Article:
Monday, Nov 20 2017
All Cities
Choose Your City
'Lake Baikal, where the ice queen cast her spell'
Mike Carter, The Observer, 2009

Chic women's jewellery made of coal, encrusted with jade and coral from 2,200 years ago

By Sergey Zubchuk and Anna Liesowska
09 October 2017

Eyecatching belt buckles worn by Xiongnu female invaders is found buried on the banks of the Yenesei River in modern-day Tuva Republic.

'Another buckle was encrusted with carnelian, jade, coral and turquoise.' Picture here and below: Marina Kilunovskaya

Women buried in a unique ancient necropolis went to the afterlife wearing intriguingly decorated belt buckles made of coal, new archeological finds have shown.

They were also adorned with flame-shaped bronze decorations on their shoulders. 

In addition, they wore magnificent bronze buckles on their belts, while Xiongnu men wore buckles mainly of iron.

The buckles are artistically decorated depicting fantastical animals such as dragons as well as leopards, panthers, horses, yaks and snakes.

Coal buckle in situ


Coal buckle in situ

The women-only buckles made from coal are large - up to 20 cm in diameter. 

'The most interesting and richest finds are in the women's graves', said Dr Marina Kilunovskaya, who led the expedition to the Ala-Tei burial ground on the Yenisei River in the Republic of Tuva. 

The women-only buckles made from coal are large - up to 20 cm in diameter, decorated with carved animal images or beautifully encrusted with semiprecious coral, carnelian, turquoise, and jade.

'On one of the buckles you can see engravings,' said the scientist. 

Coal buckle with engravings


Coal buckle with engravings

On one of the coa buckles can be seen Scythian-style engravings. 

On one side are two goats and arrows that pierce them. On the other, a horse is depicted in Scythian style. 

'Another was encrusted with carnelian, jade, coral and turquoise.'

She said: 'Evidently, their owners were very rich people who came from Trans-Baikal region or Mongolia. They found this material, it was interesting for them, and they used it for their decorations.'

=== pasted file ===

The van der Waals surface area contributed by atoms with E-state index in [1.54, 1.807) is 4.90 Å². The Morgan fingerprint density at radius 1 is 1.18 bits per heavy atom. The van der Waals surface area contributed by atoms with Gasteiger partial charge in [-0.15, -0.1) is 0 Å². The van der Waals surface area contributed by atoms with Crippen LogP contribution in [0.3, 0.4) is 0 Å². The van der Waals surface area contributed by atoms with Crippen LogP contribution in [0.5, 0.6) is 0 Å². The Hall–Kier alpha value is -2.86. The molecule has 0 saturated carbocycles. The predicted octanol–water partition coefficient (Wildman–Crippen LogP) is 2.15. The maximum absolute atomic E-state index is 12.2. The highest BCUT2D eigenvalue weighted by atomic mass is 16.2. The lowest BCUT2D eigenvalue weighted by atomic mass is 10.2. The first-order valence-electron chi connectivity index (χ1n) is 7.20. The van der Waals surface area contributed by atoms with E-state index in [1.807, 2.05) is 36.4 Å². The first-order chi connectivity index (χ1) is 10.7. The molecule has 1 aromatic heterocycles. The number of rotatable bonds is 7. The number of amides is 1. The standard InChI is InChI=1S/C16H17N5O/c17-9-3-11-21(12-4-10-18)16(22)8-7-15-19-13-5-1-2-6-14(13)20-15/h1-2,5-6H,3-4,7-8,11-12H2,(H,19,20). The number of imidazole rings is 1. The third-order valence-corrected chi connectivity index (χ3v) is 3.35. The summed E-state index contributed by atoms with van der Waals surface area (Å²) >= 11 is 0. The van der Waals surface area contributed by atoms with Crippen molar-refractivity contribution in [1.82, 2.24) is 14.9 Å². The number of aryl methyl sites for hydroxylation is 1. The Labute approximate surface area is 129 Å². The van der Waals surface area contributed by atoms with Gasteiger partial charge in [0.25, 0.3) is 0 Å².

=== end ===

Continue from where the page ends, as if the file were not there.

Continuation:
Ala-Tei

Ala-Tei burial ground located on the Yenisei River in the Republic of Tuva. 

'Most of the remains here belong to women. 

'My colleagues often describe Xiongnu as big warriors, invaders.

'But these invaders, as you can see, are women in fact' - and they came northwards from the borders of modern-day China.

Bronze belt buckles


Bronze belt buckles


Bronze belt buckles

'First of all, in the central element of the belts are large bronze buckles with the image of animals - bulls, camels, horses, and snakes.'

The coal belt decorations worn by the women warriors 'were not for everyday use, of course, but for some special occasions, like weddings or funerals', she believes.

There are only ten such coal buckle decorations in the world 'and here we have four', with all being native to Siberia, said Dr Kilunovskaya, of the Institute for the History of Material Culture, Russian Academy of Sciences, in St. Petersburg.

Flame shaped decorations

They were also adorned with flame-shaped bronze decorations on their shoulders. 

'I started excavations in 2015, and there are 80 burials here with no mounds,'  she told The Siberian Times. 

'Most of the ancient people are buried in rectangular stone boxes, sometimes boat-shaped, or in wooden coffins or frames, with a stone covering.

'Some burials are without any construction inside. 

'Many include the heads of horses.

Bronze cowrie

Bronze imitations of cowrie shells.

'Obviously, there was horse skin, too, which has not preserved - so only the skull and hooves survive.'

'First of all, in the central element of the belts are large bronze buckles with the image of animals - bulls, camels, horses, and snakes.

'Other details of the female belt, in most cases, are also made of bronze - these are rectangular hexagonal plaques, bronze imitations of cowrie shells, simple and openwork rings, and Chinese Wu Shu coins.

Mirror